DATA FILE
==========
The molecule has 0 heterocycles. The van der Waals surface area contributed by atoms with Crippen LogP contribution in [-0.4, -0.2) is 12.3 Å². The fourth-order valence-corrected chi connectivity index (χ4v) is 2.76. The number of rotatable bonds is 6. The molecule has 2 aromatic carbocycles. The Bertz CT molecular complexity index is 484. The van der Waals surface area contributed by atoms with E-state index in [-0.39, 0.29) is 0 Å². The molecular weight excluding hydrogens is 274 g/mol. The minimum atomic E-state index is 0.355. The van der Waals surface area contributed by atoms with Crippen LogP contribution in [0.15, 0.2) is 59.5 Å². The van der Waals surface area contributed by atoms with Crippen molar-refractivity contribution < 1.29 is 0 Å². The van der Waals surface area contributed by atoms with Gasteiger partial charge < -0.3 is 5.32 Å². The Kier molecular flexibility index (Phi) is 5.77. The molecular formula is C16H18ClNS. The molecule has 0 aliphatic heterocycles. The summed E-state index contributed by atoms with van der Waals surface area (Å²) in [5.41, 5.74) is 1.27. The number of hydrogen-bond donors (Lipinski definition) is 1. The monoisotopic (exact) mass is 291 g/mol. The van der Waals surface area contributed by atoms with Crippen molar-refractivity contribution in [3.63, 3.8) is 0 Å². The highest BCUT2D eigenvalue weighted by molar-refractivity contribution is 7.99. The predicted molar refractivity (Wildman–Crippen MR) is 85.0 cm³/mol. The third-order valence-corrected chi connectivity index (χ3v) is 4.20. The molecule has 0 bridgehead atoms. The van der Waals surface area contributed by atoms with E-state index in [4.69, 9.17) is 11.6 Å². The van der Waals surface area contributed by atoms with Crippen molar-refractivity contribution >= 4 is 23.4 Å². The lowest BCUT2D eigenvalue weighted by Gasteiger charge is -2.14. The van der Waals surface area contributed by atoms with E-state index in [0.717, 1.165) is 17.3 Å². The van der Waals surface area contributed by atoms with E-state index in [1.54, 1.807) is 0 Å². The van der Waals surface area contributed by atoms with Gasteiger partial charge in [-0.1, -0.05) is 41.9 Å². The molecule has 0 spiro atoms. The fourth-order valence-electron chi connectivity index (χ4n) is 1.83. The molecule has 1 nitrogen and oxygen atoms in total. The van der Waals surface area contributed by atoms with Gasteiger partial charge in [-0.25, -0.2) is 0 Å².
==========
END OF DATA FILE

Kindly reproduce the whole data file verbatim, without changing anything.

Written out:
The molecule has 0 heterocycles. The van der Waals surface area contributed by atoms with Crippen LogP contribution in [-0.4, -0.2) is 12.3 Å². The fourth-order valence-corrected chi connectivity index (χ4v) is 2.76. The number of rotatable bonds is 6. The molecule has 2 aromatic carbocycles. The Bertz CT molecular complexity index is 484. The van der Waals surface area contributed by atoms with E-state index in [-0.39, 0.29) is 0 Å². The molecular weight excluding hydrogens is 274 g/mol. The minimum atomic E-state index is 0.355. The van der Waals surface area contributed by atoms with Crippen LogP contribution in [0.15, 0.2) is 59.5 Å². The van der Waals surface area contributed by atoms with Crippen molar-refractivity contribution < 1.29 is 0 Å². The van der Waals surface area contributed by atoms with Gasteiger partial charge < -0.3 is 5.32 Å². The Kier molecular flexibility index (Phi) is 5.77. The molecular formula is C16H18ClNS. The molecule has 0 aliphatic heterocycles. The summed E-state index contributed by atoms with van der Waals surface area (Å²) in [5.41, 5.74) is 1.27. The number of hydrogen-bond donors (Lipinski definition) is 1. The monoisotopic (exact) mass is 291 g/mol. The van der Waals surface area contributed by atoms with Crippen molar-refractivity contribution in [3.63, 3.8) is 0 Å². The highest BCUT2D eigenvalue weighted by molar-refractivity contribution is 7.99. The predicted molar refractivity (Wildman–Crippen MR) is 85.0 cm³/mol. The third-order valence-corrected chi connectivity index (χ3v) is 4.20. The molecule has 0 bridgehead atoms. The van der Waals surface area contributed by atoms with E-state index in [4.69, 9.17) is 11.6 Å². The van der Waals surface area contributed by atoms with Crippen molar-refractivity contribution >= 4 is 23.4 Å². The lowest BCUT2D eigenvalue weighted by Gasteiger charge is -2.14. The van der Waals surface area contributed by atoms with E-state index in [0.717, 1.165) is 17.3 Å². The van der Waals surface area contributed by atoms with E-state index in [1.54, 1.807) is 0 Å². The van der Waals surface area contributed by atoms with Gasteiger partial charge in [-0.1, -0.05) is 41.9 Å². The molecule has 0 spiro atoms. The fourth-order valence-electron chi connectivity index (χ4n) is 1.83. The molecule has 1 nitrogen and oxygen atoms in total. The van der Waals surface area contributed by atoms with Gasteiger partial charge in [-0.25, -0.2) is 0 Å².